Friday, May 21, 2010

Belated Happy Mother's Day

This song was sent to us by Theresa Long, who said "I just received this link to a Mother's Day tribute written by a young biologist for his mother - I smiled during the whole 3 minutes and am thinking - that this may just earn an entry in the Catlin Coverslip".
It has indeed made it to the Coverslip - thanks for the link. Any song that contains the lines "trans-placental inheritance" and "transcription factors" and rhymes "rent" with "hypothalamic development" is more than qualified to be featured here. So, here it is, dedicated to all mothers......

Thursday, May 20, 2010

Synthetic Life Created

In what is considered a huge scientific breakthrough, scientists have created an artificial genome and implanted into a bacterial host cell. The host cell subsequently "behaves" as instructed by the artificial DNA, raising hopes that simple cells can be created to do our bidding in such areas as biomedical science and fighting global warming. A summary of the story published in Science can be found here.
Many researchers and philosophers, however, are extremely worried about the potential of this research and are imploring research labs to take a responsible and cautious approach. What do you think? Should scientists be allowed to pursue such research? What is the limit to what scientific research should be allowed to work on? Such ethical decisions are going to play an increasing role in our lifetime, so are definitely worth thinking about.....

Tuesday, May 11, 2010

Wind Farms, Bad For Birds?

"Wind farms kill a lot more birds daily than are probably going to be killed in this oil spill."
--George Will, Washington Post columnist 5/9/10

Hmm, does he have a point? No. True, wind turbines do affect avian populations, but they're not the dire threat that oil mavericks might have you believe they are.

The Audubon Society supports wind power.

This peer-reviewed report examines number of birds killed by various energy sources.

The Exxon Valdez spill is estimated to have killed a quarter million birds outright, plus reduced food availability and destroyed habitat for survivors and several future generations (there's still 20,000 gallons of oil on Alaska's shores, 21 years later!).

Here's a chart estimating annual bird deaths:

Building strikes: 100 million to 1 billion
Car strikes: 200 to 300 million
Communication towers: 4 to 50 million
Power lines: around 75 million
Cats: 365 million (1 million per day)
Wind farms: 100,000 to 300,000

Note that cats are a far bigger threat to avian populations than wind farms (but we all knew that from watching Sylvester and Tweety Bird cartoons).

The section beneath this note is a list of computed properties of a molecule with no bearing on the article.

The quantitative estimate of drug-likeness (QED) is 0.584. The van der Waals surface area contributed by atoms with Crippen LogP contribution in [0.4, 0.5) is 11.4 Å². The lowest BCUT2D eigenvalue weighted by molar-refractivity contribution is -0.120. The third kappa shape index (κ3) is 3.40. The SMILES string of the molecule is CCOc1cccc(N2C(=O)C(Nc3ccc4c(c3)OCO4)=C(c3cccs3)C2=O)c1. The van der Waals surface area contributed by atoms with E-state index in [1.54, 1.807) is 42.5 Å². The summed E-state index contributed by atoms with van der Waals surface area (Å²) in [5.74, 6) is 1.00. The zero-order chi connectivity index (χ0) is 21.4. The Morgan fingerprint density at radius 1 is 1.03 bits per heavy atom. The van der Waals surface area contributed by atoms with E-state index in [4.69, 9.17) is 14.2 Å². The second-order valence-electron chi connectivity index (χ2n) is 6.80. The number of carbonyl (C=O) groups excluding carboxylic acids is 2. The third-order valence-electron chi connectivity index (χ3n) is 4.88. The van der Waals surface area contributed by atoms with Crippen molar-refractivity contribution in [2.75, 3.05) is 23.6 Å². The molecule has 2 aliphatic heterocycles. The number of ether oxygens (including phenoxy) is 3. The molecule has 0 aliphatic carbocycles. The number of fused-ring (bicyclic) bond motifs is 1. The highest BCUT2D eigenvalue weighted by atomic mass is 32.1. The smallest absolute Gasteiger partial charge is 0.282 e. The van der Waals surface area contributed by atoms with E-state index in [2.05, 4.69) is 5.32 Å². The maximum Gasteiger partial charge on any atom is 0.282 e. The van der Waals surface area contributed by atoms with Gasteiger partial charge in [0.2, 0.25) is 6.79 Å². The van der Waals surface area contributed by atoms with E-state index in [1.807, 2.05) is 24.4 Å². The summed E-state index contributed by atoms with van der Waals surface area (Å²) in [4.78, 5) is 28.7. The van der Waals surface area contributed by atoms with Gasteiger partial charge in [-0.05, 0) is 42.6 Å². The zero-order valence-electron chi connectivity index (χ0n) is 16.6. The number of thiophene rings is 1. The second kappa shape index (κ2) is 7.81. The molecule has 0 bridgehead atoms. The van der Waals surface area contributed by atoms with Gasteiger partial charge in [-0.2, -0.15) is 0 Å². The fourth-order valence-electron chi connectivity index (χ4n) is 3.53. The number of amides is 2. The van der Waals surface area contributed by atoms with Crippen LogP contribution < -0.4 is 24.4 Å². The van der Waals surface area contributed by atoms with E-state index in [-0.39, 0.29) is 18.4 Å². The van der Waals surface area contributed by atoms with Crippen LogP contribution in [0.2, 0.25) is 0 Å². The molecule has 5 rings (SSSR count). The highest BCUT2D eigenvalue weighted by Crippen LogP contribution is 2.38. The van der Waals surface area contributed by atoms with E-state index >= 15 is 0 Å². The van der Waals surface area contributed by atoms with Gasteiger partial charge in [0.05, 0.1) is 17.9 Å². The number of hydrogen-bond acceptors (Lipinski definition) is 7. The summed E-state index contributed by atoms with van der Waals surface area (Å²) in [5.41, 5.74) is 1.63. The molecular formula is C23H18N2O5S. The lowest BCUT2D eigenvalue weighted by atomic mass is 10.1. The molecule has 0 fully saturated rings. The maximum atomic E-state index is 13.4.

Monday, May 10, 2010

Don't put Beaver in a Corner

This is a sad story of an injured beaver trying to escape from the Audobon Society in Portland Oregon. Five doors, it chewed through five doors in no time at all. Beavers are not large in stature, they are about thirty five pound and thirty inches long. They have a massive skull and jaw. Pretty amazing that this rodent has close-able nostrils.

Busy Beavers

I cant believe the size of this structure and how long the beavers have been working. The article says you can see it from space, but it does not say where or how.

Friday, May 7, 2010

Is there a bit of Nearderthal in us all?

A recent paper in the journal Science and reported on the BBC website presents research that some of us may be more closely related to Neanderthals that we previously thought. Previous analysis of our evolutionary history suggested that modern humans (Homo sapiens) out-competed the Homo neanderthalis and drove this hominid species to extinction when Homo sapiens migrated north out of Africa.

Researchers at the Max Planck Institute managed to extract DNA from Neanderthal bones found in Croatia, and found that there was up to 4% overlap between this DNA and modern human DNA from Europe, Asia and Oceania. This suggests that there was some gene flow between Neanderthals and humans during the 10,000 years during which they co-existed. "They are not totally extinct. In some of us they live on, a little bit," said Professor Svante Paabo, from the Max Planck Institute for Evolutionary Anthropology in Leipzig, Germany.

Monday, May 3, 2010

Sally Sells (Deformed) Seashells By the Seashore

10th grader Rachel gets credit for the title...ask her or any other Catlin 10th grader about ocean acidification and you'll get an earful. The ocean's ability to store carbon dioxide seemed like a great solution to the increase in carbon dioxide emissions...until we realized the consequences.

This editorial in today's Oregonian discusses ocean acidification, a topic well understood by Catlin's sophomores, who just last month performed a lab activity in which they observed increasing amounts of calcium carbonate seashells dissolving as they decreased the pH of the solution it was in. Scary!

The Oregonian editorial is in response to a new report from the Ocean Studies Board that makes a strong case for the harmful effects of too much carbon dioxide in the ocean. This report was commissioned by Congress, who now must decide whether to pay for the increased ocean monitoring that the report advises.

Thanks to Bob S. for spotting the Oregonian article this morning.